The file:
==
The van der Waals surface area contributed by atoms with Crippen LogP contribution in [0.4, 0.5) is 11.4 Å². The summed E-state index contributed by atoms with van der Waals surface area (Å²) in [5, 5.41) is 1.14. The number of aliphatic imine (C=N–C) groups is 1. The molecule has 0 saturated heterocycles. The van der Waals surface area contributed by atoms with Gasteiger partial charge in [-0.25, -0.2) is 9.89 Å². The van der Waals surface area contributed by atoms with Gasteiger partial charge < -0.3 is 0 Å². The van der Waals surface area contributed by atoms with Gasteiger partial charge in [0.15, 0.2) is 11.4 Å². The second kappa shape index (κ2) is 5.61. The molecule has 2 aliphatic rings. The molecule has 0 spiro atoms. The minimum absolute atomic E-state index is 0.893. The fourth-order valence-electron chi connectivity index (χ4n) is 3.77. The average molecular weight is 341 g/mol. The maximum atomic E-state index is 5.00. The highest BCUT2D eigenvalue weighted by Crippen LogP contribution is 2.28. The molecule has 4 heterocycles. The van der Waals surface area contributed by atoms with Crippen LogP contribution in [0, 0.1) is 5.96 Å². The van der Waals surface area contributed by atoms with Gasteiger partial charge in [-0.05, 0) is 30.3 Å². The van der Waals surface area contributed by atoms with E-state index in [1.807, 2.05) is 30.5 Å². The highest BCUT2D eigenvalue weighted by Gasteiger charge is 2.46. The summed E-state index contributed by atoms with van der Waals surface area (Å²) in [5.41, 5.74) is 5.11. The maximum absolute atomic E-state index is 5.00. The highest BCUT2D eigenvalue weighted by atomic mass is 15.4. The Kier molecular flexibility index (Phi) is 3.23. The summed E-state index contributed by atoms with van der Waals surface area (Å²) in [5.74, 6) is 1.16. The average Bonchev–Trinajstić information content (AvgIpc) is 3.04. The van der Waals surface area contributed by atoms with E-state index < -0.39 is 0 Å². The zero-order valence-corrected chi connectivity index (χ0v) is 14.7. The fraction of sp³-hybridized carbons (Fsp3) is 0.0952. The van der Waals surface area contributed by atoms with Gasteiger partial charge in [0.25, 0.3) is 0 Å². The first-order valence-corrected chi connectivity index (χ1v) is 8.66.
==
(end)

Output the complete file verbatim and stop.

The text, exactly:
The van der Waals surface area contributed by atoms with Crippen LogP contribution in [0.4, 0.5) is 11.4 Å². The summed E-state index contributed by atoms with van der Waals surface area (Å²) in [5, 5.41) is 1.14. The number of aliphatic imine (C=N–C) groups is 1. The molecule has 0 saturated heterocycles. The van der Waals surface area contributed by atoms with Gasteiger partial charge in [-0.25, -0.2) is 9.89 Å². The van der Waals surface area contributed by atoms with Gasteiger partial charge < -0.3 is 0 Å². The van der Waals surface area contributed by atoms with Gasteiger partial charge in [0.15, 0.2) is 11.4 Å². The second kappa shape index (κ2) is 5.61. The molecule has 2 aliphatic rings. The molecule has 0 spiro atoms. The minimum absolute atomic E-state index is 0.893. The fourth-order valence-electron chi connectivity index (χ4n) is 3.77. The average molecular weight is 341 g/mol. The maximum atomic E-state index is 5.00. The highest BCUT2D eigenvalue weighted by Crippen LogP contribution is 2.28. The molecule has 4 heterocycles. The van der Waals surface area contributed by atoms with Crippen LogP contribution in [0, 0.1) is 5.96 Å². The van der Waals surface area contributed by atoms with Gasteiger partial charge in [-0.05, 0) is 30.3 Å². The van der Waals surface area contributed by atoms with E-state index in [1.807, 2.05) is 30.5 Å². The highest BCUT2D eigenvalue weighted by Gasteiger charge is 2.46. The summed E-state index contributed by atoms with van der Waals surface area (Å²) in [5.41, 5.74) is 5.11. The maximum absolute atomic E-state index is 5.00. The highest BCUT2D eigenvalue weighted by atomic mass is 15.4. The Kier molecular flexibility index (Phi) is 3.23. The summed E-state index contributed by atoms with van der Waals surface area (Å²) in [5.74, 6) is 1.16. The average Bonchev–Trinajstić information content (AvgIpc) is 3.04. The van der Waals surface area contributed by atoms with E-state index < -0.39 is 0 Å². The zero-order valence-corrected chi connectivity index (χ0v) is 14.7. The fraction of sp³-hybridized carbons (Fsp3) is 0.0952. The van der Waals surface area contributed by atoms with Gasteiger partial charge in [0.25, 0.3) is 0 Å². The first-order valence-corrected chi connectivity index (χ1v) is 8.66.